The Minimalist structure is dubbed Hemmelig Rom – secret room, in Norwegian. It was built from mature oak trees that were felled during construction of the main house.
"The strategy for the cottage centered on preserving and transforming a material that would otherwise have become construction waste," said principal Brandon Padron.
The cabin was a long time in the making – after being cut into large rectangular log sections, the wood was left to dry for several years on site.
Piled on top of one another horizontally, these logs form the cabin's walls. Gaps between them create bookshelves, while larger openings act as windows.
"A logic of stacking was developed that created a varied lining of shelving on all faces of the room," said the architect.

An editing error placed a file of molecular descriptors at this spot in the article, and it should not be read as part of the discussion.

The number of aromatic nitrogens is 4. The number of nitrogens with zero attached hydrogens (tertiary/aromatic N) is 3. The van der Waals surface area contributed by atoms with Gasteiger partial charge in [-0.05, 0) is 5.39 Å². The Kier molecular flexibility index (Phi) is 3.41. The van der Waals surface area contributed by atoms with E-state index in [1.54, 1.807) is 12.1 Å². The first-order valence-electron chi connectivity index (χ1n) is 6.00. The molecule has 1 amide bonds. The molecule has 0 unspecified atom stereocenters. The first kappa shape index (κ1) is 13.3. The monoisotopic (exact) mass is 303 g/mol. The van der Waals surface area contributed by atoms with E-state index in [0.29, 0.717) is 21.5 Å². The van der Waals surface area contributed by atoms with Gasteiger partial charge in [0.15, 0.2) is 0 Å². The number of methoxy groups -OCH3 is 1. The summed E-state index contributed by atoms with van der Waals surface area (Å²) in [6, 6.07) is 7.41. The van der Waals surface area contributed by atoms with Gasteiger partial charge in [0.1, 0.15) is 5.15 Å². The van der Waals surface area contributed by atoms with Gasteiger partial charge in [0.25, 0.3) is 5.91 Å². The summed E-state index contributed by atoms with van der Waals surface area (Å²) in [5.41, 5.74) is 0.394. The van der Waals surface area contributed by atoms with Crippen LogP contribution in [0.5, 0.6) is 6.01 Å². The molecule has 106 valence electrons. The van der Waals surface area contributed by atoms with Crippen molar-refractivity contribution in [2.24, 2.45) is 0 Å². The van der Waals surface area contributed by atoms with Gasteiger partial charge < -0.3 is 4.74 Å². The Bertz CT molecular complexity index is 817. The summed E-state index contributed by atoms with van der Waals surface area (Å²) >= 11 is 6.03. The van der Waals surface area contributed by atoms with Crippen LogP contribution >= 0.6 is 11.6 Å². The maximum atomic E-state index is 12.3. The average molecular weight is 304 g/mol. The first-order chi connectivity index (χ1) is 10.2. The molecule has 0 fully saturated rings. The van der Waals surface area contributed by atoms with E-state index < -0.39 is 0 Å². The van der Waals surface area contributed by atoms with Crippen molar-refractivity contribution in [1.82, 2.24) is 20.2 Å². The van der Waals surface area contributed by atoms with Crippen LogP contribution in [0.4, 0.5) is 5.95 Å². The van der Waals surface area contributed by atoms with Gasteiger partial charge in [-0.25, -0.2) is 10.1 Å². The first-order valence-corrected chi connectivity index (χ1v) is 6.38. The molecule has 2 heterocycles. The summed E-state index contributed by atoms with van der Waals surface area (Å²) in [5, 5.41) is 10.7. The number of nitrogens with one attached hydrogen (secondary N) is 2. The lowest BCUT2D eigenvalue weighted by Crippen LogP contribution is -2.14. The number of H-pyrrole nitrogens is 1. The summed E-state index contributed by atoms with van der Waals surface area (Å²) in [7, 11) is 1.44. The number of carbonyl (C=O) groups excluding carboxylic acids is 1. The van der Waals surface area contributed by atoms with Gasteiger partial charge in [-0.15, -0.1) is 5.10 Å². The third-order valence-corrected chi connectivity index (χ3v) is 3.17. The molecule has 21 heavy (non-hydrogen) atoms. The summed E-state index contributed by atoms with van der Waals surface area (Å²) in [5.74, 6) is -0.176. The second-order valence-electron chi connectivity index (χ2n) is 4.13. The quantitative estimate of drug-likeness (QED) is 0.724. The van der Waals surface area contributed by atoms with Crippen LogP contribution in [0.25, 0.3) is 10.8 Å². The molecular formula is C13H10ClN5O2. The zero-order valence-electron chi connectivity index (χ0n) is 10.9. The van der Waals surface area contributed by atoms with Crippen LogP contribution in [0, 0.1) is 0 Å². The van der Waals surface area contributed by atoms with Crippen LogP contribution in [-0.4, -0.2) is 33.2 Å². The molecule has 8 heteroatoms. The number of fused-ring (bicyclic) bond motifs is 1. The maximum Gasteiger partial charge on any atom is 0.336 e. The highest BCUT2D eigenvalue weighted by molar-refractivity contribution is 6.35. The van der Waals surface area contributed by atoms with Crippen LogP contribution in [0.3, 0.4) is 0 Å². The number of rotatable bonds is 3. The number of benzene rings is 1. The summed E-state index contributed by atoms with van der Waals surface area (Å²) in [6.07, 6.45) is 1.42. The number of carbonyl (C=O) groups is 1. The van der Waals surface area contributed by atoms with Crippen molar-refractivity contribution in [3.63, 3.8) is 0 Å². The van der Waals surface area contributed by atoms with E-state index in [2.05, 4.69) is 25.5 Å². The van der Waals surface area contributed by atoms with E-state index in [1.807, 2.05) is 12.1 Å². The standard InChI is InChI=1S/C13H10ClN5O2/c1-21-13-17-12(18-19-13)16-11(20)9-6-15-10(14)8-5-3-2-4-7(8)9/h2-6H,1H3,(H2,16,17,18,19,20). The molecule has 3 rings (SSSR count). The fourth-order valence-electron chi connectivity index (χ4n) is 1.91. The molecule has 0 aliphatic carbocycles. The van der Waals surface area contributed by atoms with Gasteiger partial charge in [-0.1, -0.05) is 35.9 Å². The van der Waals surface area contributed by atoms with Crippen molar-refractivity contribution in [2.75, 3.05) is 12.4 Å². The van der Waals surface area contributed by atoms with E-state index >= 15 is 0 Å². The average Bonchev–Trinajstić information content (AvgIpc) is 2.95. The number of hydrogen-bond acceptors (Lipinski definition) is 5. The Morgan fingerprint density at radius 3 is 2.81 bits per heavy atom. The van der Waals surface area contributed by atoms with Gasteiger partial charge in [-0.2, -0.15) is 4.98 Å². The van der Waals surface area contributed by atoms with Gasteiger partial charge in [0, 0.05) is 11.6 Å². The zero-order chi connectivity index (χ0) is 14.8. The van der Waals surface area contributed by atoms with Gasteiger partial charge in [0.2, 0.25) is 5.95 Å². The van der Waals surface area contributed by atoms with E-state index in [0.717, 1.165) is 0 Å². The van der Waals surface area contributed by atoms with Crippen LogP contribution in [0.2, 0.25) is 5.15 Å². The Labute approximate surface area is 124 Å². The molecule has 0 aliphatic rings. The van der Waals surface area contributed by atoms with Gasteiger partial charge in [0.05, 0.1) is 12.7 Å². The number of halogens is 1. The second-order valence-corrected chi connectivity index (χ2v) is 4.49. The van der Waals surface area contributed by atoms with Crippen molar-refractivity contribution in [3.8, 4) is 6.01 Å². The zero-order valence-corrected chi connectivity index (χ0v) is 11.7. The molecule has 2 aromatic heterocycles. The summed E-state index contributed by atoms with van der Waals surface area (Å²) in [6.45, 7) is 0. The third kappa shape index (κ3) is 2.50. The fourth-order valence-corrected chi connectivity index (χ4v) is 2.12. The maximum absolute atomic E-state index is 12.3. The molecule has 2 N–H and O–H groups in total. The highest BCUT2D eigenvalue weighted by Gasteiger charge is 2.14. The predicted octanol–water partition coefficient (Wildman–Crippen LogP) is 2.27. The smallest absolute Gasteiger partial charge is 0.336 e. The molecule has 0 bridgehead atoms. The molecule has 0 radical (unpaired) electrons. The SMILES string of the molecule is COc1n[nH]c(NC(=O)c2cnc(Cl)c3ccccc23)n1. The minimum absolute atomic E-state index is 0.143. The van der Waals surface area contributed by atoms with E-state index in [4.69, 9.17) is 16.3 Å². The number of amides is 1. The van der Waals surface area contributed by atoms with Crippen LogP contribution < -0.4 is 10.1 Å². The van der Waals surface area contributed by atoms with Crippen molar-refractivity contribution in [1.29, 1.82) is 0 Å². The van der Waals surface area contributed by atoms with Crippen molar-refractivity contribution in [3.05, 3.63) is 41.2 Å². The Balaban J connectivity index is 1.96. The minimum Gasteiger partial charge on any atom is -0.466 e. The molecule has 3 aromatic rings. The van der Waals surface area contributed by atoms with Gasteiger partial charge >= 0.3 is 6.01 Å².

The one-room volume is just large enough to accommodate a bed, an armchair, and a small desk. A wood-burning stove heats the space, allowing it to be used year-round.
Two picture windows allow light to filter in, and connect the library to the surrounding forest.
Black vertical wooden boards clad the tiny retreat. "The monolithic black exterior strikes a strong figure in the landscape, creating an enigmatic presence in the winter terrain," said Padron.
Photography is by Jason Koxvold.